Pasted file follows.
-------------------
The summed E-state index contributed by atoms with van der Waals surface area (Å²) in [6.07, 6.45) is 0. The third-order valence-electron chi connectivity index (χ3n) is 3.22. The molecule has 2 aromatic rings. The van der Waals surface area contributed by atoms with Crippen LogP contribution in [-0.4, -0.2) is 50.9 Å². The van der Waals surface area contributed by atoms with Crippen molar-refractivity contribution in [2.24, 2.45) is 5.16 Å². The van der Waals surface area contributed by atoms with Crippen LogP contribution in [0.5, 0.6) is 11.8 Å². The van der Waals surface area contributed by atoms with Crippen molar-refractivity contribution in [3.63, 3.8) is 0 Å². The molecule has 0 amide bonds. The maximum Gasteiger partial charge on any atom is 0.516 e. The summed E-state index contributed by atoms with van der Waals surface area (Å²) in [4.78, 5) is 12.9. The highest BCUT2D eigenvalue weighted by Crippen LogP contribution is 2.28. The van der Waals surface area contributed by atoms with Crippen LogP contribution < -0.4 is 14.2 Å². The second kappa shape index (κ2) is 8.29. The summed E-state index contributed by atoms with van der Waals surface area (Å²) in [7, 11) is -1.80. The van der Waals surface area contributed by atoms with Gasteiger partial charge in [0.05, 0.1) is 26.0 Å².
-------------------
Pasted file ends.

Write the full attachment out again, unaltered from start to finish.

The summed E-state index contributed by atoms with van der Waals surface area (Å²) in [6.07, 6.45) is 0. The third-order valence-electron chi connectivity index (χ3n) is 3.22. The molecule has 2 aromatic rings. The van der Waals surface area contributed by atoms with Crippen LogP contribution in [-0.4, -0.2) is 50.9 Å². The van der Waals surface area contributed by atoms with Crippen molar-refractivity contribution in [2.24, 2.45) is 5.16 Å². The van der Waals surface area contributed by atoms with Crippen LogP contribution in [0.5, 0.6) is 11.8 Å². The van der Waals surface area contributed by atoms with Crippen molar-refractivity contribution in [3.63, 3.8) is 0 Å². The molecule has 0 amide bonds. The maximum Gasteiger partial charge on any atom is 0.516 e. The summed E-state index contributed by atoms with van der Waals surface area (Å²) in [4.78, 5) is 12.9. The highest BCUT2D eigenvalue weighted by Crippen LogP contribution is 2.28. The van der Waals surface area contributed by atoms with Crippen LogP contribution < -0.4 is 14.2 Å². The second kappa shape index (κ2) is 8.29. The summed E-state index contributed by atoms with van der Waals surface area (Å²) in [7, 11) is -1.80. The van der Waals surface area contributed by atoms with Gasteiger partial charge in [0.05, 0.1) is 26.0 Å².